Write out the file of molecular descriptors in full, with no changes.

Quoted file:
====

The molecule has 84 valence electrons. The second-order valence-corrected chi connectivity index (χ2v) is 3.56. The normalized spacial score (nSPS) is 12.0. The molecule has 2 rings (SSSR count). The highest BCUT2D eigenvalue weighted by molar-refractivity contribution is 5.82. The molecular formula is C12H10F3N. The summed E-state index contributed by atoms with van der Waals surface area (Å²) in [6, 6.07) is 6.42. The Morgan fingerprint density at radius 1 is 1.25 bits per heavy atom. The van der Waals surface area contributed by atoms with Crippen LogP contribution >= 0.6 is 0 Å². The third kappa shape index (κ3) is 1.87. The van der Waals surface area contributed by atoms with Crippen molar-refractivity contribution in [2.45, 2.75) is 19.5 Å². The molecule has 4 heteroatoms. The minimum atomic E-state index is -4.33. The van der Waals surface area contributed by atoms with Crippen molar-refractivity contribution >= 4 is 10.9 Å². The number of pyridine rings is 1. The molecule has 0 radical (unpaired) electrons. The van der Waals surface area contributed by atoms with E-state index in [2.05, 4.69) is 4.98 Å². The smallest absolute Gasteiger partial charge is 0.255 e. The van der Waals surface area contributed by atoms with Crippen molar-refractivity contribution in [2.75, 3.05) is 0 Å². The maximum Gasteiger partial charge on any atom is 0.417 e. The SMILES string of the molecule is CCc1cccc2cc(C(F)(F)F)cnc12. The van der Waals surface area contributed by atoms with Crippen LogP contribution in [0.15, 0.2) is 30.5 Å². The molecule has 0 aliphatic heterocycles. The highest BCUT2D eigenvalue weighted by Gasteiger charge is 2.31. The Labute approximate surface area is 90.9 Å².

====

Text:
The molecule has 84 valence electrons. The second-order valence-corrected chi connectivity index (χ2v) is 3.56. The normalized spacial score (nSPS) is 12.0. The molecule has 2 rings (SSSR count). The highest BCUT2D eigenvalue weighted by molar-refractivity contribution is 5.82. The molecular formula is C12H10F3N. The summed E-state index contributed by atoms with van der Waals surface area (Å²) in [6, 6.07) is 6.42. The Morgan fingerprint density at radius 1 is 1.25 bits per heavy atom. The van der Waals surface area contributed by atoms with Crippen LogP contribution >= 0.6 is 0 Å². The third kappa shape index (κ3) is 1.87. The van der Waals surface area contributed by atoms with Crippen molar-refractivity contribution in [2.45, 2.75) is 19.5 Å². The molecule has 4 heteroatoms. The minimum atomic E-state index is -4.33. The van der Waals surface area contributed by atoms with Crippen molar-refractivity contribution >= 4 is 10.9 Å². The number of pyridine rings is 1. The molecule has 0 radical (unpaired) electrons. The van der Waals surface area contributed by atoms with E-state index in [2.05, 4.69) is 4.98 Å². The smallest absolute Gasteiger partial charge is 0.255 e. The van der Waals surface area contributed by atoms with Crippen molar-refractivity contribution in [2.75, 3.05) is 0 Å². The maximum Gasteiger partial charge on any atom is 0.417 e. The SMILES string of the molecule is CCc1cccc2cc(C(F)(F)F)cnc12. The van der Waals surface area contributed by atoms with Crippen LogP contribution in [0.15, 0.2) is 30.5 Å². The molecule has 0 aliphatic heterocycles. The highest BCUT2D eigenvalue weighted by Gasteiger charge is 2.31. The Labute approximate surface area is 90.9 Å².